Therefore, even though it has reduced the price by 220 to 250 million VND (including 170 – 200 million in cash and 50 million in service usage promotion) for the Elegance and Luxury versions respectively in October, VW T-Cross is still very selective.

Top 4: Nissan Kick

It can be said that until October 2020 – under the distributor Tanchong, Nissan business was not impressive in the Vietnamese market. However, since changing the distributor to VAD – a unit directly related to the Thanh Cong Group, which is distributing Hyundai and Skoda brands – Nissan still has not had a breakthrough compared to other brands.

Although it has launched many new products such as Almera, Navara, and Kicks; however, compared to competitors in the segment, Nissan’s models have not achieved much competitiveness, especially Nissan Kicks. Taking the B-segment crossover immediately as an example.

Nissan Kicks e-Power, even from the name of the product, emphasizes the outstanding point of this model: the hybrid engine. However, it is also because of the difference from the engine and the powertrain (combined with an energy storage battery) that Nissan Kicks has a very selective selling price: 789 and 858 million VND respectively for 2 different equipment versions. This starting price is even higher than some of the most high-end versions of competitors.

When compared to Toyota Yaris Cross – a “worthy” competitor with hybrid engine – Nissan Kicks is far behind in terms of both quantity and quality of equipment. Not to mention, the Toyota competitor is provided with 2 different drive options including a gasoline engine or a hybrid engine so that consumers can freely choose.

The driving experience shows that Nissan Kicks is somewhat superior to competitors in terms of handling and fuel economy, but it falls behind in terms of utility and price – which are important factors for consumers to choose in this segment.

Therefore, Nissan Kicks-ePower aims at a niche market, which is the group of customers who want to experience hybrid technology or pure electric operation technology with the ideal of protecting the environment. This is also why the target customer group of Kicks is not many and less competitive than other competitors.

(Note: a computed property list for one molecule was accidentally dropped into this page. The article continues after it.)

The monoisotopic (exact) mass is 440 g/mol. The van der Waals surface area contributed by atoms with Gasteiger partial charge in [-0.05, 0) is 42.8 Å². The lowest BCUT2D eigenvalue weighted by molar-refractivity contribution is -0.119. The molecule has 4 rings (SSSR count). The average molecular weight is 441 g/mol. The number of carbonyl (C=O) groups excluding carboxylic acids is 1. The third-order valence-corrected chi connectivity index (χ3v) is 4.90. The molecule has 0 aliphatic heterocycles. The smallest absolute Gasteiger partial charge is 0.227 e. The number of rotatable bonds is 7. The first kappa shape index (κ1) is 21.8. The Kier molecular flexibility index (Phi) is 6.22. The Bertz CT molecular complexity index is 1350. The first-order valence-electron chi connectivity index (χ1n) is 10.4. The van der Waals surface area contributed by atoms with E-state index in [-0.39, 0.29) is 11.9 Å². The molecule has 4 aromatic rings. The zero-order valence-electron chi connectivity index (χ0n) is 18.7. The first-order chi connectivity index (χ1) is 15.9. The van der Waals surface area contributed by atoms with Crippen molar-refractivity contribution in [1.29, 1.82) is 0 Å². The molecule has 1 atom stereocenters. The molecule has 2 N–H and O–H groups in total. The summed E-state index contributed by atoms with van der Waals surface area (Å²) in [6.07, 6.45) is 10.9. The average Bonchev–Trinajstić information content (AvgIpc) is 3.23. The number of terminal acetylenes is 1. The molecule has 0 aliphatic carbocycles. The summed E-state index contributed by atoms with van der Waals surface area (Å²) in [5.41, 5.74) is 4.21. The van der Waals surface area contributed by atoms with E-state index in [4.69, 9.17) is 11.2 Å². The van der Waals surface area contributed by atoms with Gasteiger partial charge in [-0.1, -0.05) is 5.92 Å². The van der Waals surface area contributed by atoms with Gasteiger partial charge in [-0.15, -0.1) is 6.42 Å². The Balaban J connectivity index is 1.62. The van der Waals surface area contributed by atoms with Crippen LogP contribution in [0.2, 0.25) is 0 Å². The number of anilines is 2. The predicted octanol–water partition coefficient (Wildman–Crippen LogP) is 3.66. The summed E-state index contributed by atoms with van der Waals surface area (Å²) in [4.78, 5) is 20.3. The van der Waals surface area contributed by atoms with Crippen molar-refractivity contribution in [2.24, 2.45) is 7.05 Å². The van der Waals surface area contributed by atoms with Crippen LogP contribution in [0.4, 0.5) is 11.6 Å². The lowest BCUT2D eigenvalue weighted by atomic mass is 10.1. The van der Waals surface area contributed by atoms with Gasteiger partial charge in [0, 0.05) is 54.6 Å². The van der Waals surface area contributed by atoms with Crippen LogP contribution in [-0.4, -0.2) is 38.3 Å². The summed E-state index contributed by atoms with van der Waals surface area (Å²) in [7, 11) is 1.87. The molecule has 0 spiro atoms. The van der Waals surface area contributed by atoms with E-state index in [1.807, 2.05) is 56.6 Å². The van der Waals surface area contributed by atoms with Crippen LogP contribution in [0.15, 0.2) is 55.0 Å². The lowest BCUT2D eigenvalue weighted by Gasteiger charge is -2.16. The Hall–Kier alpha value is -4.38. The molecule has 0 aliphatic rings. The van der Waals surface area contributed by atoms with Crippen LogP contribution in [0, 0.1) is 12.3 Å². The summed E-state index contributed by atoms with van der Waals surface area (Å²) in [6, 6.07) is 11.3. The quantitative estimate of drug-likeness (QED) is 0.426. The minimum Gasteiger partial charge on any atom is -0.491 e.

That is not to mention the after-sales aspect. After all, in the Vietnamese market, the hybrid or even further, the electric motor is still very new. Therefore, issues related to repair, maintenance, or simply spare parts are not rich and diverse. This will unintentionally “tie” users to the manufacturer’s service centers – something that probably few consumers want because it goes against the nature of the market economy.

So: unattractive prices, still poor equipment, and unanswered questions about after-sales – will be the factors that hinder Nissan Kicks from reaching a large number of consumers. At least in the short term, the next few years, this issue also seems difficult to be resolved for Nissan Kicks to unfold its business success for the Japanese brand.

Top 5: MG5

The last name in the top 5 list of car models that are likely to cause “hesitation” for consumers when deciding to buy a car is MG5 – a very eye-catching C-segment sedan with a “surprising” price. However, unlike its sibling MG ZS which is very “reasonable and affordable,” MG5 does not provide impressive driving experience.

At low speeds, especially in the city when stopping at red lights, MG5 gives an unreliable throttle feel when there is often excess throttle when just starting. If not careful in controlling the speed, the driver is very likely to hit the car in front. On the highway, the naturally aspirated 1.5L engine combined with a CVT transmission is lacking power, making the driver have to pay attention to cornering and calculate the distance if they want to overtake other vehicles.

In addition, the distributor (formerly Tanchong and now directly transferred to SAIC) always communicates that MG (Morris Garages) is a “British” car brand with an embossed flag behind each of its products. However, in reality, this is a car model with origin from the other side of the border, with the entire “internal organs” bearing the mark and “label” of SAIC logo – a brand that is among the top 4 largest car manufacturers in China.

Because of creating an origin ambiguity, lacking confidence in product communication (although most consumers already have clear understanding), along with the number of business locations accompanied by services and after-sales issues (warranty, maintenance, repair, and spare parts), MG in general and MG5 in particular are still quite selective.

Perhaps MG and more importantly, SAIC still have many difficult problems to solve before they can go wide to Vietnamese consumers. Domestic customers also hope to receive worthy reasons to spend money because the nature of the product and the price strategy of MG are quite stable compared to competitors.

Anh Phan (Tuoitrethudo)